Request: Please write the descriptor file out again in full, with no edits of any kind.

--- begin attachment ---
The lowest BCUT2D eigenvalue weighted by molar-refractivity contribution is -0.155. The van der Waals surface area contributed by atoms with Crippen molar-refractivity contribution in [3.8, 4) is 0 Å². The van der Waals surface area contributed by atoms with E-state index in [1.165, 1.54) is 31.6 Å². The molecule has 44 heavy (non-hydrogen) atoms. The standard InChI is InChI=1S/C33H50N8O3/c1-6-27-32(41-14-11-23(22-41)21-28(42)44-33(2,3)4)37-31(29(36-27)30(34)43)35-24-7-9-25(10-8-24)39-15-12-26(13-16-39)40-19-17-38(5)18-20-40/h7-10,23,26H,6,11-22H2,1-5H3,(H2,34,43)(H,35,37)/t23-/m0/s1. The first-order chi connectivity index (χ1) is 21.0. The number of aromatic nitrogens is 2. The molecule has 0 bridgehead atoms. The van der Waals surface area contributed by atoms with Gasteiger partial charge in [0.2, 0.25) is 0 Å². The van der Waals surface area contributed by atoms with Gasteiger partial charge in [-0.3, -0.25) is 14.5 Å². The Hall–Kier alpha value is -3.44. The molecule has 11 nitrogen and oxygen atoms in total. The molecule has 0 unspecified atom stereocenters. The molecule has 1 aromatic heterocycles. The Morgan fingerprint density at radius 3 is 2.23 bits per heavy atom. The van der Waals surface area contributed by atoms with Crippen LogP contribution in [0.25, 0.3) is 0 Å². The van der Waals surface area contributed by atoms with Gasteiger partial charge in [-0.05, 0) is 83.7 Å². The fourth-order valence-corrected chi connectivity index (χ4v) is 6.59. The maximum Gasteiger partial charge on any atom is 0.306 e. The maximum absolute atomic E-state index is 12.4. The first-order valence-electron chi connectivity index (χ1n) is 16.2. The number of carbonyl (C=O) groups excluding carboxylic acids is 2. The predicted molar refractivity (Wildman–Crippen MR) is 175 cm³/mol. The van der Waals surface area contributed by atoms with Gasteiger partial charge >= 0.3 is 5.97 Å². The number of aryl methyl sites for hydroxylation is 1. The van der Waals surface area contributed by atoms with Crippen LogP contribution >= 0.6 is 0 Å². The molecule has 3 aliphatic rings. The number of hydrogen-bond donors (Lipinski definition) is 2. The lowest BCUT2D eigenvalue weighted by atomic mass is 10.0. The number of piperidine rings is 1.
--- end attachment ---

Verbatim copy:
The lowest BCUT2D eigenvalue weighted by molar-refractivity contribution is -0.155. The van der Waals surface area contributed by atoms with Crippen molar-refractivity contribution in [3.8, 4) is 0 Å². The van der Waals surface area contributed by atoms with E-state index in [1.165, 1.54) is 31.6 Å². The molecule has 44 heavy (non-hydrogen) atoms. The standard InChI is InChI=1S/C33H50N8O3/c1-6-27-32(41-14-11-23(22-41)21-28(42)44-33(2,3)4)37-31(29(36-27)30(34)43)35-24-7-9-25(10-8-24)39-15-12-26(13-16-39)40-19-17-38(5)18-20-40/h7-10,23,26H,6,11-22H2,1-5H3,(H2,34,43)(H,35,37)/t23-/m0/s1. The first-order chi connectivity index (χ1) is 21.0. The number of aromatic nitrogens is 2. The molecule has 0 bridgehead atoms. The van der Waals surface area contributed by atoms with Gasteiger partial charge in [0.2, 0.25) is 0 Å². The van der Waals surface area contributed by atoms with Gasteiger partial charge in [-0.3, -0.25) is 14.5 Å². The Hall–Kier alpha value is -3.44. The molecule has 11 nitrogen and oxygen atoms in total. The molecule has 0 unspecified atom stereocenters. The molecule has 1 aromatic heterocycles. The Morgan fingerprint density at radius 3 is 2.23 bits per heavy atom. The van der Waals surface area contributed by atoms with Crippen LogP contribution in [0.25, 0.3) is 0 Å². The van der Waals surface area contributed by atoms with Gasteiger partial charge in [-0.05, 0) is 83.7 Å². The fourth-order valence-corrected chi connectivity index (χ4v) is 6.59. The maximum Gasteiger partial charge on any atom is 0.306 e. The maximum absolute atomic E-state index is 12.4. The first-order valence-electron chi connectivity index (χ1n) is 16.2. The number of carbonyl (C=O) groups excluding carboxylic acids is 2. The predicted molar refractivity (Wildman–Crippen MR) is 175 cm³/mol. The van der Waals surface area contributed by atoms with Gasteiger partial charge >= 0.3 is 5.97 Å². The number of aryl methyl sites for hydroxylation is 1. The van der Waals surface area contributed by atoms with Crippen LogP contribution >= 0.6 is 0 Å². The molecule has 3 aliphatic rings. The number of hydrogen-bond donors (Lipinski definition) is 2. The lowest BCUT2D eigenvalue weighted by atomic mass is 10.0. The number of piperidine rings is 1.